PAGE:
Thomas "Doc" Martin

From Wikipedia, the free encyclopedia
Jump to navigation Jump to search

Thomas Paul "Doc" Martin (October 30, 1864 - 1935) was an American physician. He was one of the first American residents of Taos County, New Mexico[1] and the first practicing physician in Taos.[2]

Early life and education[edit]

Thomas Paul Martin was born in Shippensburg, Pennsylvania on October 30, 1864. His parents, Joab and Louie O. (Hostetter) Martin, were Pennsylvania natives. His father was a grain merchant.[1]

Martin attended the College of Physicians and Surgeons in Baltimore, Maryland, earning his M.D. in 1887. He interned at Baltimore City Hospital and Mercy Hospital in Pittsburgh, Pennsylvania.[1]

Taos, New Mexico[edit]

Martin moved to Taos, New Mexico in January, 1890, where he opened a medical office and practiced medicine and surgery throughout Taos County. He was an early member of the New Mexico Medical Society.[1] He was physician for the local Pueblos[3] and also for the Penitentes.[4] He served eight years on the Territorial Board of Health and was a United States examining physician.[3]

Doc Martin's marker at Sierra Vista Cemetery in Taos.

Doc Martin was a major figure in the development of Taos. Blanche Grant wrote of him a year before his death, "(He) Has been prominent in all important matters pertaining to Taos ever since (he arrived in 1889)."[5] He was a Freemason and one of the first Shriners in New Mexico. He served as deputy for all Masonic bodies in northern New Mexico.[3] He was also a member of both the Independent Order of Odd Fellows and the Benevolent and Protective Order of Elks. He served as vice-president of the New Mexico chapter of the Sons of the American Revolution.[1]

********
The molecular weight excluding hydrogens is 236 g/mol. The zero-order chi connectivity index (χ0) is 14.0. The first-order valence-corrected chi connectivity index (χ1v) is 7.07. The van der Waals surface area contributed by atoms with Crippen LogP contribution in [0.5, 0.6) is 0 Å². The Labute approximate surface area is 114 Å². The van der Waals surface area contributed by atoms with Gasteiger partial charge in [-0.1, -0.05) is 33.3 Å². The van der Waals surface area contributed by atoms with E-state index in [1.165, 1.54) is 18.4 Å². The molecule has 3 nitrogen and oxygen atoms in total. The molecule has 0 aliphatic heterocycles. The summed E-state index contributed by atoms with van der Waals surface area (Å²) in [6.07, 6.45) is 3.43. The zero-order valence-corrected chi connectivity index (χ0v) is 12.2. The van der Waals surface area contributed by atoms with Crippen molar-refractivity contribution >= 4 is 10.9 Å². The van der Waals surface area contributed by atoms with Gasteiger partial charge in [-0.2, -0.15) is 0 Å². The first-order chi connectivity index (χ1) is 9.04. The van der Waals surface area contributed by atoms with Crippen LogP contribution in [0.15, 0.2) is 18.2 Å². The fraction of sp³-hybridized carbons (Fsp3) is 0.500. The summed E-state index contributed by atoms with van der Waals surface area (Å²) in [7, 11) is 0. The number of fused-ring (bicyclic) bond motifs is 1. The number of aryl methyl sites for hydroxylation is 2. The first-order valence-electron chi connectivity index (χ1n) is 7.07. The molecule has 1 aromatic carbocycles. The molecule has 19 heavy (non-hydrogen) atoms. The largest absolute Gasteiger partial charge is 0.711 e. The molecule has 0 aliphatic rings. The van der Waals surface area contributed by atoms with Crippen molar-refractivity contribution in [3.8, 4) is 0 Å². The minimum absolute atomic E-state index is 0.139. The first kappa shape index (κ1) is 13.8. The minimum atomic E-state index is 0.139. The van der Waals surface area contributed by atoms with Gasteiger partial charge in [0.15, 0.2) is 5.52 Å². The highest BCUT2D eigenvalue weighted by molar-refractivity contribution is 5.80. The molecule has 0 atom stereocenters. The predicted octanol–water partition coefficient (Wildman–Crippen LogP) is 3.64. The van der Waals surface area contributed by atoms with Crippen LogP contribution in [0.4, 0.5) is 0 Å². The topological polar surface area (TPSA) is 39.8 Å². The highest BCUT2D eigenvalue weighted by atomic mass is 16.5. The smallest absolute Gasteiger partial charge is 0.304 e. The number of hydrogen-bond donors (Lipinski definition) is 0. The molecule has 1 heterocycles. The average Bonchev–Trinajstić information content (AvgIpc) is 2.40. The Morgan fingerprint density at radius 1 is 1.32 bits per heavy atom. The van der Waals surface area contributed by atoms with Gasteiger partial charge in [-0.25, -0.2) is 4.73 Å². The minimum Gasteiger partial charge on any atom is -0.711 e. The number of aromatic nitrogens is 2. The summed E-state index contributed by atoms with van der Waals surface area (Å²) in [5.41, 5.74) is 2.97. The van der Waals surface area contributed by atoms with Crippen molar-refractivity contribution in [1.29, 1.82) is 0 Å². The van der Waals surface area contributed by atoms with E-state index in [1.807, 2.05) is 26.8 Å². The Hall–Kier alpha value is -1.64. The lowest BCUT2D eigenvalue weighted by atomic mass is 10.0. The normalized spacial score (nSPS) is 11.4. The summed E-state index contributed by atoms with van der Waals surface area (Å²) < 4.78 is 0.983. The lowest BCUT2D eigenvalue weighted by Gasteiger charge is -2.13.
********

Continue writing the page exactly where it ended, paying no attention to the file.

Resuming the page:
Martin's sister Rose married Taos artist Bert Geer Phillips in 1899.[6] The initial 1915 meeting of the Taos Society of Artists was held at Doc Martin's home.[7] After Martin's death in 1935, his widow Helen converted the house into Hotel Martin, which opened on June 7, 1936.[8]

Hotel Martin was renamed by subsequent owners, becoming the Taos Inn. The inn's restaurant, named Doc Martin's, is located in Martin's former offices.[9] The inn was added to the New Mexico State Register of Cultural Properties in 1981[10] and to the National Register of Historic Places in 1982.[11]


  1. ^ a b c d e Twitchell, Ralph Emerson. The Leading Facts of New Mexican History, vol. 4, p. 463. Torch Press, 1917.
  2. ^ Foster, Joseph. D. H. Lawrence in Taos, p. xvi. University of New Mexico Press, 1972.
  3. ^ a b c Anderson, George B. History of New Mexico: Its Resources and People, vol. 2, p. 600. Pacific States Pub. Co., 1907.
  4. ^ Luhan, Mabel Dodge. Edge of Taos Desert: An Escape to Reality, p. 136. University of New Mexico Press, 1987. ISBN 0-8263-0971-2
  5. ^ Grant, Blanche C., When Old Trails Were New, p 328. Glorieta, New Mexico: The Rio Grande Press, 1983. (Reprint of original 1934 edition)
  6. ^ Taos Unlimited. Taos as an Art Colony: From the Taos Society of Artists to the Present. Retrieved September 22, 2010.
  7. ^ White, Robert Rankin. The Taos Society of Artists, p. 9. University of New Mexico Press, 1998. ISBN 0-8263-1946-7
  8. ^ Reily, Nancy Hopkins; Enix, Lucille. Joseph Imhof: Artist of the Pueblos, p. 397, n. 22. Sunstone Press, 1998. ISBN 0-86534-259-8
  9. ^ Vollersten, John. "Doc Martin's" in Santa Fean, February–March, 2008.
  10. ^ Registers of Cultural Properties, New Mexico Historic Preservation Division
  11. ^ National Register of Historical Places - NEW MEXICO (NM), Taos County